Math is a part of most of these skills. But this is certainly not the only subject that teaches them.
What subjects can give students the skills they need?
In a general way, some of the skills students will need in their future – both in their work and in their daily life – to include:
cognitive flexibility: the ability to adapt to the changing world and the information around you; be a lifelong learner
traditional and digital literacies: basic literacy, numeracy and media literacy (including the use of technology)
creativity and imagination: the human traits that separate us from machines and bring a human perspective to our work
computational thinking: problem-solving process that we need in our work and life
an ethical and sustainable practice: a commitment not to harm each other or the planet
Indigenous perspectives and cultural competence: promoting reconciliation and working successfully and respectfully between cultures and customs
well-being: taking care of our mind, body and crowd.
These skills are not taught only in mathematics but in all disciplines, including science, geography, visual arts, health and physical education, languages, history and design.
What kind of math skills do students need?
In his 2016 book, Mathematics Mathematics: and other STEM delusionsAmerican bestselling author Andrew Hacker suggests that we allow students to explore their passions in later school years instead of forcing them into advanced math.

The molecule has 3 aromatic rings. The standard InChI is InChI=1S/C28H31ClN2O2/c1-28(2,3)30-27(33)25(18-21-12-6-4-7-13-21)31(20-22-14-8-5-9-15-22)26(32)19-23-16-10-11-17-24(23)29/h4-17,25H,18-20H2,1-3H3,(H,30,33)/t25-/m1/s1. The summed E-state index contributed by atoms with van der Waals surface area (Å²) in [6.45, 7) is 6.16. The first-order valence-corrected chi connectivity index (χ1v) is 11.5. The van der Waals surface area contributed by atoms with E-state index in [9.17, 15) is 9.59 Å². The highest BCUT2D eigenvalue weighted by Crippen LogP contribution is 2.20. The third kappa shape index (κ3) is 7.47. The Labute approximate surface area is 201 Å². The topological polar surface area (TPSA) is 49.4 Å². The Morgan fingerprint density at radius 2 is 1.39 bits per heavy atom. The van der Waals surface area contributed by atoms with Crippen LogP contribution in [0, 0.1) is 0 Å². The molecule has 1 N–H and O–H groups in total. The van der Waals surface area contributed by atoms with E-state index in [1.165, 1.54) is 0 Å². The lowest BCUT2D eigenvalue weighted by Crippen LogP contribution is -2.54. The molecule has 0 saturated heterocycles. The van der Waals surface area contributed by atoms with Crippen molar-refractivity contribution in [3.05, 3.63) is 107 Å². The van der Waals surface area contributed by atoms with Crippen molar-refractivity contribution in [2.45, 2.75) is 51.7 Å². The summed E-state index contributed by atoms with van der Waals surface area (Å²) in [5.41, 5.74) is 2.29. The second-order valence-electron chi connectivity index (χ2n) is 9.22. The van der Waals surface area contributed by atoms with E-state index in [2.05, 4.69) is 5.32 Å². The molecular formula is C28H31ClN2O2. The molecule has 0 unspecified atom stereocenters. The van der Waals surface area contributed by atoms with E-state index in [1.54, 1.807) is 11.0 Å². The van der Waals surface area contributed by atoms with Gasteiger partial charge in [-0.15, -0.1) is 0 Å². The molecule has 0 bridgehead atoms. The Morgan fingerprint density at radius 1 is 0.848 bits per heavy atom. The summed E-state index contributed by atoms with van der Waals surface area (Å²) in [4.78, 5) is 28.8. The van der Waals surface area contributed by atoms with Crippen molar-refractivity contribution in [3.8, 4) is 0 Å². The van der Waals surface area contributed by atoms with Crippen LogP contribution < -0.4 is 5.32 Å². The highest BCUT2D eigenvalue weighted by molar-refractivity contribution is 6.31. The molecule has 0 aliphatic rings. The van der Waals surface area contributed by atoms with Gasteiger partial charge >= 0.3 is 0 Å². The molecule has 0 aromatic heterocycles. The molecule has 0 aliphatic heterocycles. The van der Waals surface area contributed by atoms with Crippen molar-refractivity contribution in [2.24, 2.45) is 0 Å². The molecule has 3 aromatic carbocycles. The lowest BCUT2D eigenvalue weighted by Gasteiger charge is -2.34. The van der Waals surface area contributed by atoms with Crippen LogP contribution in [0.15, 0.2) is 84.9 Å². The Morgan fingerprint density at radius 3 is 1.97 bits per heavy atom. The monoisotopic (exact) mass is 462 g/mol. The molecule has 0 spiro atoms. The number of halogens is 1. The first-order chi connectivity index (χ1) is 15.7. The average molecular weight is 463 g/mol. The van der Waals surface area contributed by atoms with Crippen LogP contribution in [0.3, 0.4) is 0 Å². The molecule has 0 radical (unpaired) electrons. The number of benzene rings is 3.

He also recommends that we teach basic math so that students develop math and critical thinking skills that they can use throughout their lives.
Computer skills are the ability to understand complex problem, develop possible solutions, and then present those solutions in a way that a computer, a human, or both can understand.
These skills are what primary mathematics should aim for, with an emphasis on the interdisciplinary links between key areas of learning. And strong basic math skills provide a foundation for a lifetime.
Learn more: Don’t Solve For X: Letting Kids Explore Real World Scenarios Will Keep Them In Math Class
But NAPLAN Numeracy Results over the past decade, as well as scores in the International Student Assessment Program, indicate that many teachers are unprepared to effectively teach elementary mathematics to an increasingly diverse student population.
Current mathematical assessments tend to limit possibilities and interdisciplinary connections by teaching mathematics in a discrete manner.
Many schools use projects and portfolios to develop these relevant skills, with learning outcomes based on ‘doing’ rather than regurgitating facts. This is not to stray from the goal of traditional numeracy skills. Rather, it’s the way we teach them and honor their relevance in multiple contexts outside of math that makes the topic more engaging.
It is therefore important that math lessons allow students to create, design, fabricate, construct, display and present.
Armed with these foundational ‘basics’, all students could relate their teenage passions to the STEM skills they need for the future they envision – and many can then choose advanced math courses with confidence.